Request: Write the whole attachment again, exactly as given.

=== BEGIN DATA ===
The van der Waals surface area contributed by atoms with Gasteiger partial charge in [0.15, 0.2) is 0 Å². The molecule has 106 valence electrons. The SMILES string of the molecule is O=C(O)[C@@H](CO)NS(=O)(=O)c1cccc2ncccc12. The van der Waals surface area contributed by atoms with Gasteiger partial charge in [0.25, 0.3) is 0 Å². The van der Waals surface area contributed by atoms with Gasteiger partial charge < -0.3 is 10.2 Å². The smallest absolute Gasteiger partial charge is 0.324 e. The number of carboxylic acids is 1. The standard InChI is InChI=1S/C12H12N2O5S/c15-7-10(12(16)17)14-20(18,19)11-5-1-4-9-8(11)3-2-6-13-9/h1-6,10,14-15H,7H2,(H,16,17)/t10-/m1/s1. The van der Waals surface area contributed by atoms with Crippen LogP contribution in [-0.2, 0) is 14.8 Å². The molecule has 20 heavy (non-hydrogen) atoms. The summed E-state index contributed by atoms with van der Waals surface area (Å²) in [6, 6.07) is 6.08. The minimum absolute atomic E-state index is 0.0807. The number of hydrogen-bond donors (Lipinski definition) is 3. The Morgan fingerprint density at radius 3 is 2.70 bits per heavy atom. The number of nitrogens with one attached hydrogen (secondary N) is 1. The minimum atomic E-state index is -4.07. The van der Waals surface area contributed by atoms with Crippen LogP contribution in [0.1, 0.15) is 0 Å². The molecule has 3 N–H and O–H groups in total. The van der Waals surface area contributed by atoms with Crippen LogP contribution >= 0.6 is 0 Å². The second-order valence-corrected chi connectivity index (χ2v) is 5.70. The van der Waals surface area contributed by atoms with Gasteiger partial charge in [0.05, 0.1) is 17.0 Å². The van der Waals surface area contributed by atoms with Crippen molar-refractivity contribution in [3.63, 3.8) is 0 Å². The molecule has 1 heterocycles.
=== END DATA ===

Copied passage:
The van der Waals surface area contributed by atoms with Gasteiger partial charge in [0.15, 0.2) is 0 Å². The molecule has 106 valence electrons. The SMILES string of the molecule is O=C(O)[C@@H](CO)NS(=O)(=O)c1cccc2ncccc12. The van der Waals surface area contributed by atoms with Gasteiger partial charge in [0.25, 0.3) is 0 Å². The van der Waals surface area contributed by atoms with Gasteiger partial charge < -0.3 is 10.2 Å². The smallest absolute Gasteiger partial charge is 0.324 e. The number of carboxylic acids is 1. The standard InChI is InChI=1S/C12H12N2O5S/c15-7-10(12(16)17)14-20(18,19)11-5-1-4-9-8(11)3-2-6-13-9/h1-6,10,14-15H,7H2,(H,16,17)/t10-/m1/s1. The van der Waals surface area contributed by atoms with Crippen LogP contribution in [-0.2, 0) is 14.8 Å². The molecule has 20 heavy (non-hydrogen) atoms. The summed E-state index contributed by atoms with van der Waals surface area (Å²) in [6, 6.07) is 6.08. The minimum absolute atomic E-state index is 0.0807. The number of hydrogen-bond donors (Lipinski definition) is 3. The Morgan fingerprint density at radius 3 is 2.70 bits per heavy atom. The number of nitrogens with one attached hydrogen (secondary N) is 1. The minimum atomic E-state index is -4.07. The van der Waals surface area contributed by atoms with Crippen LogP contribution in [0.1, 0.15) is 0 Å². The molecule has 3 N–H and O–H groups in total. The van der Waals surface area contributed by atoms with Crippen LogP contribution >= 0.6 is 0 Å². The second-order valence-corrected chi connectivity index (χ2v) is 5.70. The van der Waals surface area contributed by atoms with Gasteiger partial charge in [0.05, 0.1) is 17.0 Å². The van der Waals surface area contributed by atoms with Crippen molar-refractivity contribution in [3.63, 3.8) is 0 Å². The molecule has 1 heterocycles.